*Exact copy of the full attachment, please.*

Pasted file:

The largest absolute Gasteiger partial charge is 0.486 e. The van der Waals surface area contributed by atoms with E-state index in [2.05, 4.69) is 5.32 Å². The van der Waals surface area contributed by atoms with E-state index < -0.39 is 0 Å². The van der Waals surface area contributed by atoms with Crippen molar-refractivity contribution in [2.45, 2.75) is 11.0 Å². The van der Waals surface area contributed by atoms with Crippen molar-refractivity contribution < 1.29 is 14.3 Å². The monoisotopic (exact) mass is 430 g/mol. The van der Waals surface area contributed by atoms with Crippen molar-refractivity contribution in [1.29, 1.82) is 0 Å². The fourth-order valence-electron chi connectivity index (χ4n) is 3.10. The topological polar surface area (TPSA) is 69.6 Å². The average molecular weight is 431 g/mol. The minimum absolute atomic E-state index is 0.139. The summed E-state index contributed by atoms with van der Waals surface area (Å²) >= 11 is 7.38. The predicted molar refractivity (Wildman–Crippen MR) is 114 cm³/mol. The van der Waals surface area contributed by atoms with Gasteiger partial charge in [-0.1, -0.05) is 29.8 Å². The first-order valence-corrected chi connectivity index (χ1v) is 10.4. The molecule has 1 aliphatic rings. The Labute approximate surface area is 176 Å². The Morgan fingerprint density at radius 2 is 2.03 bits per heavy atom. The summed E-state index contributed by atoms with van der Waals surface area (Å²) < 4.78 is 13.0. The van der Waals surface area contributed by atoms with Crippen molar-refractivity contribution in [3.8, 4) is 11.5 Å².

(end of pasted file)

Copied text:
The largest absolute Gasteiger partial charge is 0.486 e. The van der Waals surface area contributed by atoms with E-state index in [2.05, 4.69) is 5.32 Å². The van der Waals surface area contributed by atoms with E-state index < -0.39 is 0 Å². The van der Waals surface area contributed by atoms with Crippen molar-refractivity contribution in [2.45, 2.75) is 11.0 Å². The van der Waals surface area contributed by atoms with Crippen molar-refractivity contribution < 1.29 is 14.3 Å². The monoisotopic (exact) mass is 430 g/mol. The van der Waals surface area contributed by atoms with Crippen molar-refractivity contribution in [1.29, 1.82) is 0 Å². The fourth-order valence-electron chi connectivity index (χ4n) is 3.10. The topological polar surface area (TPSA) is 69.6 Å². The average molecular weight is 431 g/mol. The minimum absolute atomic E-state index is 0.139. The summed E-state index contributed by atoms with van der Waals surface area (Å²) >= 11 is 7.38. The predicted molar refractivity (Wildman–Crippen MR) is 114 cm³/mol. The van der Waals surface area contributed by atoms with Gasteiger partial charge in [-0.1, -0.05) is 29.8 Å². The first-order valence-corrected chi connectivity index (χ1v) is 10.4. The molecule has 1 aliphatic rings. The Labute approximate surface area is 176 Å². The Morgan fingerprint density at radius 2 is 2.03 bits per heavy atom. The summed E-state index contributed by atoms with van der Waals surface area (Å²) < 4.78 is 13.0. The van der Waals surface area contributed by atoms with Crippen molar-refractivity contribution in [3.8, 4) is 11.5 Å².